I want to share a tip with you which I have found has helped me with writing my first draft. I did this naturally, and upon conversations with other writers on their own writing processes I discovered that many people have the same issue. They are unsure how to finish a chapter or wonder how long their chapters need to be. I say, for the first draft who cares. My method is not to write in chapters during the first draft stage, because what you should be focusing on is your story and the sectioning off into chapters can be done in the editing phase.
Why You Shouldn't Write in Chapters
- Writing your first draft in chapters may cause you to censor yourself into writing to a certain word limit and/or page number which can make you skimp on the good stuff i.e. proper characterisation or dialogue.
- It can cause the perfectionist in you to come out and to critique all your work, and your novel may never be completed because you may go back to edit what you did in order to fulfil your chapter ideals.
- You will always be thinking about what is the best way to end the chapter instead of writing the natural course of the scene.
- Your idea may become disjointed in your own mind if you are viewing the story from chapter to chapter only.
- If you do it chapter by chapter, the task of completing your novel may become daunting and feel like an impossible task.
- Writing a novel is not a perfect science. Even if you are a perfect plotter, the story can change and it is impossible to plan out what every scene will be.
- It stifles your creativity to box yourself in a rigid regime of chapters.
What is a "Section"?
The dictionary meaning of a "section" is "One of a number of parts that can be used to make a whole". However, you may be thinking, Isn't that exactly what a chapter is? No, not to me - A "section" is a string of scenes that flow on from one another, that relates to a inciting issue or action and the after effects of that issue/action.
- For instance, (using my own book as an example):
Killian is fighting as a soldier in the war against Sol. They are loosing badly, and in one battle Killian is taken prisoner by the Solians who never take prisoners. The leader wants to retrieve Killian and so they sneak behind enemy lines to get him.... long story short, they get him, but the events trigger some strange occurrences which cause Killian to develop strange abilities. With his new powers, Killian leads his men to safety. A few months go by and they are back home, Killian is welcomed as a hero but his home is not quite right..... He takes position as his families head from his step brother by force and lord of the lands.
This is just one section, there is a lot of stuff happening before this and after this. However, you can see that this is a whole lot more than one chapter. To me, they run the same course on the same line of thought and the section after this is about what happens once he becomes lord.
How To Go About Writing "Sections"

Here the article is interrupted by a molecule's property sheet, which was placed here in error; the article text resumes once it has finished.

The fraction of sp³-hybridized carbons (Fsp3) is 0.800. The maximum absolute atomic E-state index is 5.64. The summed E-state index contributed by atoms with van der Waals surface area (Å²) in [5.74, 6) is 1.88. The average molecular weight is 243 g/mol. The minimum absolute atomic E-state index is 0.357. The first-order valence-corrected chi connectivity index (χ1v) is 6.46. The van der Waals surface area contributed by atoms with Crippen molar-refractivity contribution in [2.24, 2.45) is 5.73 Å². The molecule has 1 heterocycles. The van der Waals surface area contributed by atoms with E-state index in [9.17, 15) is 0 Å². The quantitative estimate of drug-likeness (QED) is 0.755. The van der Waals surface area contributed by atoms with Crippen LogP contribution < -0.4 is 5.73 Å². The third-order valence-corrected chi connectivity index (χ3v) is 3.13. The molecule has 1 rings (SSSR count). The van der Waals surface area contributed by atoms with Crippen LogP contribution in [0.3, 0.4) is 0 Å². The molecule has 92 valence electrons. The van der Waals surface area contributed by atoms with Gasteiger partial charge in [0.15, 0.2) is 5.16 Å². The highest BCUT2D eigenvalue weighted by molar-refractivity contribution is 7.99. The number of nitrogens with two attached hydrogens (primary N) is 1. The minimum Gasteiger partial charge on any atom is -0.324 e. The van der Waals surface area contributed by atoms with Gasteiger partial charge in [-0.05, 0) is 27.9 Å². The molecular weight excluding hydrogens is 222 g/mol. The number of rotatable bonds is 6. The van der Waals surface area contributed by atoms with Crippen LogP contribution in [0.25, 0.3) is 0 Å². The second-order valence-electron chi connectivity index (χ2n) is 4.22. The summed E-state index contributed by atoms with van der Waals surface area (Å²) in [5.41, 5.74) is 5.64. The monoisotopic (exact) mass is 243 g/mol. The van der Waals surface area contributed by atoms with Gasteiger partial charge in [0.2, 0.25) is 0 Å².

- Generally, knowing what scenes go into which sections comes intuitively and by knowing your plot. If you have a look at my post on Plotting Like A Pantser, it explains how when I outline my novel I split it up into Beginning, Middle and End (again no chapters). From this I can discern what scenes go together and what issue or action flows on from one to the other.
- I write my sections in a word document together, but I keep them separate from the other segments. Once I have written all the various pieces of the puzzle, I put them together in one document.
- There is no rule to writing in a segment, and that is what makes it so much better than writing in chapters. You just write the scenes and let the plot flow from your fingers to the page.
- To indicate where one scene ends and another begins, you can either use _____ , *** or just leave a larger gap than usual.
- Writing sections in separate word documents will also help you down the track just in case your story changes from what it was originally (as it generally does). This will allow you to go on with your new train of thought without the gaps.
Other Things Worth Mentioning
- Your first draft is exactly that- a DRAFT. It does not have to be perfect and you should not expect it to be gold because it wont be.
- Do not worry about form too much or whether everything you need to talk about is in the manuscript. You can always go back during the editing process (once you finish the first draft) and put it in.
- Do not worry if you plot changes midway through or earlier. It happens. Do not go back and change everything to be in unison with your current idea. Just keep writing and fix it in round two of drafting.
I hope you have found this helpful and I wish you give this a try. I suggest this to my writer friends online who struggle to let the inner perfectionist go and those who have a hard time getting out the words. Let me know how you write, and whether or not you would try this!